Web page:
Keep the party area and cafe close to one another with some behind-the- scenes hallway access. There is nothing more disconcerting than seeing pizzas being delivered to the other side of the rink, with party hosts navigating through a crowd of people (some with long hair).

The rental counter should be close to the front door so Grandma doesn’t have to walk far to help the little ones get their skates. Also, avoid gravity racks to store rental skates. Use cubbies, and take renter’s shoes so the rest of your customers don’t have to trip over shoes during their visit.

Be sure to include several TV screens in the lounge / eating area with low frequency radio stations assigned to each TV so viewers can tune into a game with ear buds and hear the action. Health Clubs know how to do this. They print the frequency underneath every TV. And it costs around a hundred bucks to set up. https://wholehousefmtransmitter.com/tv-fm-transmitter-in-gyms-and-fitness-centers-for-treadmill-bike-elliptical-and-rowing-machine/

If you had several million to build a rink, what would you add?

Susan Geary
Susan is a roller rink consultant with experience gained as the former Editor of Rinksider Magazine. She's been a recreational indoor quad skater for 30+ years.


  1. As a skater for years almost years 30, having a good DJ is the most important. People will travel upwards of 2 hours if a skating rink has the best DJ. The DJ must play skate music where the beat is not fast or slow. Most Hip hop or Rap is not skate music. The better the music the better and quicker people, even childeren learn to skate. You must have adult night sessions. Adult sessions are heavily supported. Adults come to skate not get into trouble. Limit teenage sessions, as they can become hangouts and that is when problems can arise. Do not wax the wood floor. Last thing Did I mention a great DJ.

  2. I think someone should start a Vancouver GoFundMe and see how much they can raise so we can have a rink in Vancouver. We need a responsible person who already owns a skate shop or someone who is up for the challenge.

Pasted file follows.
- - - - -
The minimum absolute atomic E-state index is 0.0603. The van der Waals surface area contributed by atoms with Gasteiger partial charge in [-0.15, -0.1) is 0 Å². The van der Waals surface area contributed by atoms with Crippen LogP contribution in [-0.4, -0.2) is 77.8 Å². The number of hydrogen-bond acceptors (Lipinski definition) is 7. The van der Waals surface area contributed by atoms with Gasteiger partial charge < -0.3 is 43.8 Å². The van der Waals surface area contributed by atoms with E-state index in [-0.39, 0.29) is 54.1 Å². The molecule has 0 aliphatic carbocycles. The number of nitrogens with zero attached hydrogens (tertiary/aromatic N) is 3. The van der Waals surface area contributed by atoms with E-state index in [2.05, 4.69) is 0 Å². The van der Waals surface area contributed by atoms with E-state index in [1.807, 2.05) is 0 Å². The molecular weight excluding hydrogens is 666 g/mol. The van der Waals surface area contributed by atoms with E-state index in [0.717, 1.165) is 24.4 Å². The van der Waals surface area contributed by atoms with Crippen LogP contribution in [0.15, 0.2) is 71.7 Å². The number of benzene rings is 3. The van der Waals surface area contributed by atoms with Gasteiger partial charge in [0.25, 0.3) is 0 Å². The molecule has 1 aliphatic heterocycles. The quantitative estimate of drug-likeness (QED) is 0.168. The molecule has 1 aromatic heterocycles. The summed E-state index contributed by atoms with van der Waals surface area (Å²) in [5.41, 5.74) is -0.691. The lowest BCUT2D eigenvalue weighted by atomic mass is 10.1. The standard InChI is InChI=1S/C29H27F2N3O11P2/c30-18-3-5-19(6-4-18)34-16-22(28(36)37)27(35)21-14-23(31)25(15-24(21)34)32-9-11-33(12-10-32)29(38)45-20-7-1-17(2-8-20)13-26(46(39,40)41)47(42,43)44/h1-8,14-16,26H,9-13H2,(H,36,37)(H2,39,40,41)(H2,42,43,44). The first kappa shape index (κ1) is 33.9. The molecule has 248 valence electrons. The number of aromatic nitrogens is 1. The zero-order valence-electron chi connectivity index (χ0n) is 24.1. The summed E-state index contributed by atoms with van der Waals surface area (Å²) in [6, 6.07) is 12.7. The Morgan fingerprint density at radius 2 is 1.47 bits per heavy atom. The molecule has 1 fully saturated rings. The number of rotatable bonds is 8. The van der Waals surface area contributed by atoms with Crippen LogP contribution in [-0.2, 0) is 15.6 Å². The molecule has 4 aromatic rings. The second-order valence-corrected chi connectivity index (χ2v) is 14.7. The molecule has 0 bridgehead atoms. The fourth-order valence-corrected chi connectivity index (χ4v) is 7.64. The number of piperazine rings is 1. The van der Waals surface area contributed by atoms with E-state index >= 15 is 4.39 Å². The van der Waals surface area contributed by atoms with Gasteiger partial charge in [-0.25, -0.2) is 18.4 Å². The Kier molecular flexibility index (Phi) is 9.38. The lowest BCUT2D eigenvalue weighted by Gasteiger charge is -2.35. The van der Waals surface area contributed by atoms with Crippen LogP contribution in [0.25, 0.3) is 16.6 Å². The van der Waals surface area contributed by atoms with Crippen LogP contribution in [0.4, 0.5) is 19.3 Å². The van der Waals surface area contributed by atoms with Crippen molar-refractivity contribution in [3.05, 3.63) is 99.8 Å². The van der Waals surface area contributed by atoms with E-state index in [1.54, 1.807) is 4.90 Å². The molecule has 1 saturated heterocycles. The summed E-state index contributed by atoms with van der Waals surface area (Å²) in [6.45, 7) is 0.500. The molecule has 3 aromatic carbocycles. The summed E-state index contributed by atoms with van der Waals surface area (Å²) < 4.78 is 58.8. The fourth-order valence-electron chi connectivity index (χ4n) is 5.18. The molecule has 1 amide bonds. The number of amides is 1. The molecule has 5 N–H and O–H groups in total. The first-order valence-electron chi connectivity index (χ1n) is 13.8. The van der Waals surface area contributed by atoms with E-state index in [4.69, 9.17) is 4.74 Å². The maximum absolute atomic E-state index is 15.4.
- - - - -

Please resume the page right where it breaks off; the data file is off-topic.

• Are you talking about Vancouver, Wa? If so you know there was 4 rinks there in the past and where are they now? Don’t answer that because I already know. Long live the Skaterockers!
      Or maybe Vancouver, Canada? That’s another story. Well do your research. You know there was a rink in Portland, Or. that sold for $15,000? 2½ years after it was fully remodeled. Property not included. Too bad it was bought by a soccer company. Still a soccer business. SAD

  3. We’re trying to open a rink oin lincoln ne, money is the problem.the kids in Lincoln have no ware to go an nothing to do, so we’re trying.

    • You may already know, but the old national floor from the coliseum was bought and shipped to state of Washington many, many years ago and is still in use. When putting your rink together just make sure the land is included in the deal.(This is the most important)! Then make sure you have the schools involved in renting the rink on off nights, but I’m sure you know all this already.
      Good luck!! And
      Good Times Rollin 👌

    • I feel you on this one. I am trying to build one in Waterloo,Iowa and money is the problem also. I have been trying for about three years now. The youth here have nothing to do and no where to go. I feel like if I build a Skating Rink here they would stay outta trouble!!

  4. Thank you for your insightful article. I’m building America’s First Solar Roller Rink and clearly I’m on the right track. Please continue to enlighten our community and global industry.

Comments are closed.

Most Popular

Roller Skate Resolutions

Get in the Parade!

Help Skaters Find Your Rink

Skate Maintenance Seminars

Subscribe to our newsletter

To be updated with all the latest news, offers and special announcements.